German carmaker Porsche is seeking to raise an additional €2.5 billion in the syndicated loan market after closing a difficult €10 billion refinancing, banking sources said on Tuesday.
The additional funds will be raised at an interest margin of 325 basis points after Porsche boosted the margin to fill a €1.45 billion shortfall on the €10 billion refinancing at the end of March, a banker close to the deal said.
The margin increase comes on top of an earlier 50 b.p. fee increase to 250 basis points and 200 b.p on the 10 billion refinancing which failed to generate sufficient interest.
Porsche was initially seeking to raise €12.5 billion - €10 billion to refinance an existing loan and a further €2.5 billion for general corporate purposes - but had to focus initially on the €10 billion refinancing after it met with a muted response from the market.
Porsche is now using an ‘accordion feature’ to increase the size of the €10 billion loan to the original €12.5 billion target, several bankers said.
Both the new 2.5 billion euro loan and the existing €10 billion deal include further pricing step ups to encourage Porsche to secure a credit rating and refinance the loan quickly in the bond market, the banker close to the deal said.
Porsche is expected to receive a credit rating at the end of May. Porsche was also forced to offer Volkswagen shares as security on the €10 billion refinancing. However this will fall away when the company is rated, the banker close to the deal said.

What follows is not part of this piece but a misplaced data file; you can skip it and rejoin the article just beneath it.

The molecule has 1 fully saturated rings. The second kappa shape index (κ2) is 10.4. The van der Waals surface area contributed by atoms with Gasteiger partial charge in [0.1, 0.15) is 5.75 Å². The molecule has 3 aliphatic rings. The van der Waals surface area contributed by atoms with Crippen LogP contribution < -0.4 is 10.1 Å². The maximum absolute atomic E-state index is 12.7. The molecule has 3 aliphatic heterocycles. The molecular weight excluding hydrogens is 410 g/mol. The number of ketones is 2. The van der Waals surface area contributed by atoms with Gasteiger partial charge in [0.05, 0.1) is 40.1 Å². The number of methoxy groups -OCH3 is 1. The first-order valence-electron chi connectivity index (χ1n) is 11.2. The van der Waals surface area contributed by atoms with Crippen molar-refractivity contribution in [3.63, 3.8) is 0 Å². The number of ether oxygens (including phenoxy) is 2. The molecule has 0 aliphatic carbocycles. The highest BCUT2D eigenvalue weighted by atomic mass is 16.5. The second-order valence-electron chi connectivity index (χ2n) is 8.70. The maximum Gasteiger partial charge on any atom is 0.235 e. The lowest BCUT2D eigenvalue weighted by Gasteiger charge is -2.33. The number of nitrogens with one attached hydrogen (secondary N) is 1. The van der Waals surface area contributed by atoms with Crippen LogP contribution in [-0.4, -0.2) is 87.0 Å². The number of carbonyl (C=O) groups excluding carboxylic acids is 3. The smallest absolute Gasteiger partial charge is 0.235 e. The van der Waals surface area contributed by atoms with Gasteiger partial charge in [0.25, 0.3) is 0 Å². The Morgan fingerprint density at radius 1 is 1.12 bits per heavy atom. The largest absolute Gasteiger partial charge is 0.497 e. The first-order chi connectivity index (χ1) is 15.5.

The company’s management is now holding one-to-one talks with lenders including Japanese banks, which were interested in contributing up to €1.5 billion in April after their financial year-end, two bankers said.
The €10 billion refinancing loan consists of a €6 billion one-year tranche which is expected to be refinanced quickly by bonds when the company is rated, the bankers said. The loan also includes a €4 billion one-year tranche that may be extended for a further year, they added.
The bond issue is expected to be led by the same banks that arranged the Í
€10 billion loan -- Barclays Capital, Commerzbank, LBBW, Deutsche Bank, UBS, Credit Suisse, Santander, BayernLB, BNP Paribas, Calyon, UniCredit/HVB, Helaba, Intesa, WestLB and DZ-Bank.
The bonds could be issued in a range of tranches, sizes and possibly currencies, the banker close to the deal said. (Reuters)